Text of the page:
In Alanis v Reyes, 2017 WL 416306 (N.D. Miss., 2017) the Court granted the petition of Lourdes Guadalupe Lored Alanis and found that her daughter, DFB, was wrongfully retained from her habitual residence of Mexico by Respondent Jose Carmen Badillo Reyes.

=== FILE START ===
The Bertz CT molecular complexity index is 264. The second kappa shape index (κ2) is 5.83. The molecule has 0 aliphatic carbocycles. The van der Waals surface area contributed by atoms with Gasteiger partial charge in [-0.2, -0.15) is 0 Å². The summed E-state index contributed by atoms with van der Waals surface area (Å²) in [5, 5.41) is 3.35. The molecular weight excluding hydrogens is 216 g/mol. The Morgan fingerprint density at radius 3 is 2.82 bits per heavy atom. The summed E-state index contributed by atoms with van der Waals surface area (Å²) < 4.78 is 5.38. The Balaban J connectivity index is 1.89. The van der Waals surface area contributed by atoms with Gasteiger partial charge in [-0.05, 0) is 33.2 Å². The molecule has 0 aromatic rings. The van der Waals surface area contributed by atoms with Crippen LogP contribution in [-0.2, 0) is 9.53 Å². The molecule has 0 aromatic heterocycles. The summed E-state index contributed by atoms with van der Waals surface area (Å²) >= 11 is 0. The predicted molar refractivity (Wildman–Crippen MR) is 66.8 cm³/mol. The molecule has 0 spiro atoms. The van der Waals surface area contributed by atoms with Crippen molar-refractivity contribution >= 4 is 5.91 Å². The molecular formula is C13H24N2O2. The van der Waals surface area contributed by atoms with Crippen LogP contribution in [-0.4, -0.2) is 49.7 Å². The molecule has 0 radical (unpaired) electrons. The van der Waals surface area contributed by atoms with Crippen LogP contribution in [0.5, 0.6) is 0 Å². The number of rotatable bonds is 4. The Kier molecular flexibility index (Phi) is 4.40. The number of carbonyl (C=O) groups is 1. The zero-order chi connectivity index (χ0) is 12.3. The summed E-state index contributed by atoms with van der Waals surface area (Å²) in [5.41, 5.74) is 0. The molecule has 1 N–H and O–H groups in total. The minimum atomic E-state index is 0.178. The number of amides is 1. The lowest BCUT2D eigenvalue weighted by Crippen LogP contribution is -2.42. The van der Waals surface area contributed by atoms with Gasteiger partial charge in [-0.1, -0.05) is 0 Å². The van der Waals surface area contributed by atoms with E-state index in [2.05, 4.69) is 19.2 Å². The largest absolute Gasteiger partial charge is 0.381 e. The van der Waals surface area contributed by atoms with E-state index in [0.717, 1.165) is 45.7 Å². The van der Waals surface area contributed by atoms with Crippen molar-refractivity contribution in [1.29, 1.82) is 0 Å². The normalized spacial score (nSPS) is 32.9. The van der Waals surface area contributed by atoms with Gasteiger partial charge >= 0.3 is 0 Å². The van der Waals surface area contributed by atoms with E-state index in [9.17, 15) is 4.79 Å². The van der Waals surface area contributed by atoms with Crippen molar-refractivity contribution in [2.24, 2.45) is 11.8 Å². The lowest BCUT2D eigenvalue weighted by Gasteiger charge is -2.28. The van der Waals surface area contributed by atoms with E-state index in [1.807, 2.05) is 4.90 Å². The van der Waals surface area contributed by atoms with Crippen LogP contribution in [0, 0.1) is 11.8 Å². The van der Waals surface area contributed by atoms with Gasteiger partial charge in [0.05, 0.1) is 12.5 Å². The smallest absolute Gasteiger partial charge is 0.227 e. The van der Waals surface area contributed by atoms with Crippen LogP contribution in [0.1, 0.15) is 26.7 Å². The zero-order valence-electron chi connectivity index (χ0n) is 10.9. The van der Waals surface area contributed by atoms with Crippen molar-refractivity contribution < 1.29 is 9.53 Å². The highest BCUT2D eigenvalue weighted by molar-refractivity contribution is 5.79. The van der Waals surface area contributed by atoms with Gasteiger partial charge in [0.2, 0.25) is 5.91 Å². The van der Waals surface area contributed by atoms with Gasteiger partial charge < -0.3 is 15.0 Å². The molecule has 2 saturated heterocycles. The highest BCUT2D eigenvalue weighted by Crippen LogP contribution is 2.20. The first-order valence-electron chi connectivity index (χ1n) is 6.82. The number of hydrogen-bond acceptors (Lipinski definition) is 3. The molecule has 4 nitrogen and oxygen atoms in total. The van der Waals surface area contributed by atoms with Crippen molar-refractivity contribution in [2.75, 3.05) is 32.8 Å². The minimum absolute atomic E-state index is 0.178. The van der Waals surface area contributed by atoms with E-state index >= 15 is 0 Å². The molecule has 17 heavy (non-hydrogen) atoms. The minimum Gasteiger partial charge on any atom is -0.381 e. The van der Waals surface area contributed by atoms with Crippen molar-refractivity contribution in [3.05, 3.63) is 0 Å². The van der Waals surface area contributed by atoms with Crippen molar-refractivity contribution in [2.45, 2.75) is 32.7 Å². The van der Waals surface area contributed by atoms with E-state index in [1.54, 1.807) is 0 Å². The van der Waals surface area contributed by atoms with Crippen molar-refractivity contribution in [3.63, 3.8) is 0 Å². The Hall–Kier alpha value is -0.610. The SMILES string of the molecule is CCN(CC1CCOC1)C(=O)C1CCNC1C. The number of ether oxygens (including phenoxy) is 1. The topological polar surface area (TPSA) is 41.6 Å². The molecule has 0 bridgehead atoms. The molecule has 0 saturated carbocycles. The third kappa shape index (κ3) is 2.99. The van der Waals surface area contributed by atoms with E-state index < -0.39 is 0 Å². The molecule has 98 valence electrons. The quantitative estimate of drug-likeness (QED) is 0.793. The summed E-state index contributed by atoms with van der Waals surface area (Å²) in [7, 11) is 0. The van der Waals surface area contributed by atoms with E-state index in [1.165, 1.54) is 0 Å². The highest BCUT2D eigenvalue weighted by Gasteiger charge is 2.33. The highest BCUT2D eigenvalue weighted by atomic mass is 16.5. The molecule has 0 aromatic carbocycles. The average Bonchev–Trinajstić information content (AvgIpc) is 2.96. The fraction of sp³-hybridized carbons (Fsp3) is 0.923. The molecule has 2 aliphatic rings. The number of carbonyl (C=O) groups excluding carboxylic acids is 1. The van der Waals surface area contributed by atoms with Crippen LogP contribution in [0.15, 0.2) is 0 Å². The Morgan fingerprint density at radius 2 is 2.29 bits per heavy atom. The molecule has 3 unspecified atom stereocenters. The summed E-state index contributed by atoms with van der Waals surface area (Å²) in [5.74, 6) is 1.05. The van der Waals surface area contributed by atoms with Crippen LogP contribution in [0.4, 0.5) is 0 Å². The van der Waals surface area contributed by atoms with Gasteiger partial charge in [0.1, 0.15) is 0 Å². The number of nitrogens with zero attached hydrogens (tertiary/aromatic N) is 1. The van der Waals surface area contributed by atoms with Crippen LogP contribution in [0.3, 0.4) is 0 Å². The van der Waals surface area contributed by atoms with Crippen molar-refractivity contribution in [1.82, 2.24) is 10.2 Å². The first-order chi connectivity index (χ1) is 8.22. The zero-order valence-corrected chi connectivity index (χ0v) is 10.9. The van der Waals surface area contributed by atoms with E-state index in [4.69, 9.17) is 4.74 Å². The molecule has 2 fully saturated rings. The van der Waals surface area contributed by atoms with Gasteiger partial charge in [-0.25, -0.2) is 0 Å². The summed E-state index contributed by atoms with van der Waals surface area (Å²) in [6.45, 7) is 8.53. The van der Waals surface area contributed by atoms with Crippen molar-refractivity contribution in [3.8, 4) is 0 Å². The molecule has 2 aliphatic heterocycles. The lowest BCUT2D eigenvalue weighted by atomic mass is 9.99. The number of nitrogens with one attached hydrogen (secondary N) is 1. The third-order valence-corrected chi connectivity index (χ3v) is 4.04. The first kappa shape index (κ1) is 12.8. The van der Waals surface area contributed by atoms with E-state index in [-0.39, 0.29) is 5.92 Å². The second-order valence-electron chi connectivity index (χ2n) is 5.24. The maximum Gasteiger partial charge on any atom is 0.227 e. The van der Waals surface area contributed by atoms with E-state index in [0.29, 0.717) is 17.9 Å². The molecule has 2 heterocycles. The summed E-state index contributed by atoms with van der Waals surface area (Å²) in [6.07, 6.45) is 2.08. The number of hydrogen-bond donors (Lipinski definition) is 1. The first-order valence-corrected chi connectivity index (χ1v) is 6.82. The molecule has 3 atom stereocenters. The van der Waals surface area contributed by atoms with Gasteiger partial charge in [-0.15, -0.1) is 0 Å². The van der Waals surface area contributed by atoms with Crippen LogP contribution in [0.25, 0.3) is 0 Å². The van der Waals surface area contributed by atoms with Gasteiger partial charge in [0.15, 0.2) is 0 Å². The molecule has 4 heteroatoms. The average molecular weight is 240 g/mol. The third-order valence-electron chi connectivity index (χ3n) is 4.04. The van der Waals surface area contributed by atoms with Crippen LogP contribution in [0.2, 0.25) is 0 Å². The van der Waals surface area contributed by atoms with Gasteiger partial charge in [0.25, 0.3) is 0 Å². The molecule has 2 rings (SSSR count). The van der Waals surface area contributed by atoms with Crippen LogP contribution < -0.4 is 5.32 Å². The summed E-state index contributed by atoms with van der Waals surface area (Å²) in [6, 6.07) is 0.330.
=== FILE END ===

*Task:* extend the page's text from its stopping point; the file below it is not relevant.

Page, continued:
Both Petitioner and Respondent were citizens of Mexico. They began a relationship in in Mexico. Respondent later moved to the United States. Petitioner later moved to the United States, and both of them resumed their relationship. Both Petitioner and Respondent also testified that they were in the United States illegally. DFB was born on September 9, 2007 in Southaven, Mississippi. DFB was a citizen of the United States. Both Petitioner and Respondent were acknowledged as DFB’s biological parents on her birth certificate. Respondent has since questioned whether he was the father of DFB. Respondent testified that he ordered a paternity test kit on the internet and, according to the instructions, sent to the testing company samples of DFB’s saliva and his own, as well as photographs. Respondent testified that the result of that paternity test was that he was not the father of DFB. From September 2007 to December 2009, Petitioner, Respondent, and DFB lived together in Mississippi. Neither Petitioner nor Respondent had any “immigration status that allow[ed] them to permanently reside in the United States”. On December 3, 2009, Respondent executed a notarized travel permit for DFB to travel with Petitioner. It was undisputed that both parties intended that DFB would move to Mexico with Petitioner. Petitioner and DFB moved to Petitioner’s family home in Mexico in December 2009 or early 2010. Petitioner and Respondent apparently ended their relationship. For at least two years, Respondent remained in communication with Petitioner and DFB and sent money to cover their basic needs. Petitioner began living with a man, Ruben Gonzalez Espinoza. Petitioner and Espinoza had two children. Petitioner, Espinoza, DFB, and the other two children lived together until August of 2016. On August 14, 2016, Petitioner granted temporary authorization for DFB to travel with Epinoza’s sister, Anel G. Valdivia, from Mexico to Valdivia’s home in Irving, Texas. Petitioner also granted temporary custody of DFB to Valdivia for the time that DFB was in the United States. Respondent subsequently discovered that DFB was in Irving, Texas. Respondent testified that he traveled to Irving to DFB’s school and requested to take her with him. However, the school principal and administrators denied his request, purportedly because Respondent did not have paperwork demonstrating that he was the child’s father. Respondent took DFB for one weekend with Valdivia’s consent, but not Petitioner’s, and when Petitioner learned that DFB had visited with Respondent, she was not pleased. Respondent then retrieved paperwork demonstrating that he was the father of DFB. On August 31, 2016, Respondent traveled to Irving, Texas; showed up at Valdivia’s residence with a police officer from the Irving Police Department; and demanded custody of DFB as her father. Petitioner maintained that during this event, Valdivia called Petitioner and had her talk to the police officer and that Petitioner “asked him not to allow [Respondent] to take [DFB] with him” and explained their situation to him. The police officer nonetheless allowed Respondent to take DFB with him, stating that Respondent’s paperwork demonstrated that he was the father of the child and had the right to take the child. Respondent subsequently took DFB to Horn Lake, Mississippi, against Petitioner’s wishes. Petitioner maintained that more than ten times she requested that Respondent return DFB to Petitioner in Mexico, but that Respondent refused to respond to her requests and stopped answering Petitioner’s phone calls.